Later they find the life raft, empty, and Rae shoots it with a flare, setting it on fire. The next day they are relaxing on deck when John takes a break from washing Rae's hair to prepare breakfast for her. Her eyes closed, Rae feels a pair of hands begin massaging her scalp and assumes it is John, but when she opens her eyes she sees a bloody Hughie, who tries to strangle her. While Rae struggles, John arrives from below deck. Seeing her being attacked, he shoots Hughie in the mouth with a flare, killing him.
The movie is based on the novel Dead Calm by Charles Williams, which Orson Welles had started filming in the late 1960s but never completed. Producer Tony Bill had tried to buy the rights from Welles but never been successful. He mentioned this to Phil Noyce, giving him a copy of the book in 1984. Noyce enjoyed the book and showed it to George Miller and Terry Hayes who were enthusiastic. Miller managed to persuade Oja Kodar, Welles' companion who controlled the rights to the novel, to sell the book to Kennedy Miller.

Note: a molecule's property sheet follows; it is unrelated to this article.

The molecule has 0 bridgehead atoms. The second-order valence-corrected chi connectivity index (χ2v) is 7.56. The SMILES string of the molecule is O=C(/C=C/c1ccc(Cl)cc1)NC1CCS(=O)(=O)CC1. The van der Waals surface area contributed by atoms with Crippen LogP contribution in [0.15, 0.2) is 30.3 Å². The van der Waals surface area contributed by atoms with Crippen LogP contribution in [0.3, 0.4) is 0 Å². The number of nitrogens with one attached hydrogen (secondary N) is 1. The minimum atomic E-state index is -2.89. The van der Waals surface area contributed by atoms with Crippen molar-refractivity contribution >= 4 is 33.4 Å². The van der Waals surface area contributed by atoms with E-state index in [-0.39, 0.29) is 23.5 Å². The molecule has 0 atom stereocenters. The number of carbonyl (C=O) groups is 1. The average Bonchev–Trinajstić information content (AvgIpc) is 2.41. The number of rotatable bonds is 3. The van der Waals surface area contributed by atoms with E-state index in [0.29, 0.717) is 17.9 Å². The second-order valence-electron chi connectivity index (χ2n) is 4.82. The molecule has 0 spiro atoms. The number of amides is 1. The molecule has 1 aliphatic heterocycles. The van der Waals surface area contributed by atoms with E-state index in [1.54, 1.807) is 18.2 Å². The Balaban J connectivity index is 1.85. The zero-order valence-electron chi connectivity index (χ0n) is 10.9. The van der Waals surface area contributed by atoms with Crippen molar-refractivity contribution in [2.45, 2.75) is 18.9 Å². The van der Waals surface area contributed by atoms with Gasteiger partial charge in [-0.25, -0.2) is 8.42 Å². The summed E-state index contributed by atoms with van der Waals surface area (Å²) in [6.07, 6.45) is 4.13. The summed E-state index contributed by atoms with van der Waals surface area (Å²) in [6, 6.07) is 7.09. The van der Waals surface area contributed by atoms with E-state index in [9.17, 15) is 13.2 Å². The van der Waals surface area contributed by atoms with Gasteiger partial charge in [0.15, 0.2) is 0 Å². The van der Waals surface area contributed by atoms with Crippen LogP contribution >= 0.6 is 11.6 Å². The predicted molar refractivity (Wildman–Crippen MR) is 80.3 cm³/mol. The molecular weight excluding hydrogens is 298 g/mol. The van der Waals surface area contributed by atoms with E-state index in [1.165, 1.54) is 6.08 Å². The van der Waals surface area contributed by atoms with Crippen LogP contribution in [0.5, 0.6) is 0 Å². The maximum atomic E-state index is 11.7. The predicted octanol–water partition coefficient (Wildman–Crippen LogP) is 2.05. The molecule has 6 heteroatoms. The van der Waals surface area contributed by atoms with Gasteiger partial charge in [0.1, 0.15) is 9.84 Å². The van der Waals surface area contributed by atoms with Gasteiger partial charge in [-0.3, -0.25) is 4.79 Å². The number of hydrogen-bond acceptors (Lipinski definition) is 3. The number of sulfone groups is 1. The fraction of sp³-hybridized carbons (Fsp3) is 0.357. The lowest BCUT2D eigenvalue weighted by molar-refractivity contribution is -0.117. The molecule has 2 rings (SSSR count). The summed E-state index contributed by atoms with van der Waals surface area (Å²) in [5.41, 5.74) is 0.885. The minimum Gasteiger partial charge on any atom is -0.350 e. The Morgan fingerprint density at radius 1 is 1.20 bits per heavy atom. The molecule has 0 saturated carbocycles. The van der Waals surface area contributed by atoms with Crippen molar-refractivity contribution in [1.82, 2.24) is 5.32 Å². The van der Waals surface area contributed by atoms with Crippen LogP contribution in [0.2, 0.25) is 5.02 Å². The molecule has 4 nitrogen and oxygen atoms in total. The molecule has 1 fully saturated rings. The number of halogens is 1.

Other than character names and the scenario of a woman trapped on a boat with a psychopath, the film bears little resemblance to the book, which had several other main characters (including Hughie's wife and another couple), and presented Hughie as a nominally asexual manchild.
The movie was filmed over a 14-week span in the Whitsunday Islands in the winter of 1987. George Miller directed some sequences himself, including one where Sam Neill's character is tormented in the boat by a shark. This scene ended up being dropped from the final film. The final coda sequence was filmed at the request of Warner Bros seven months after principal photography finished.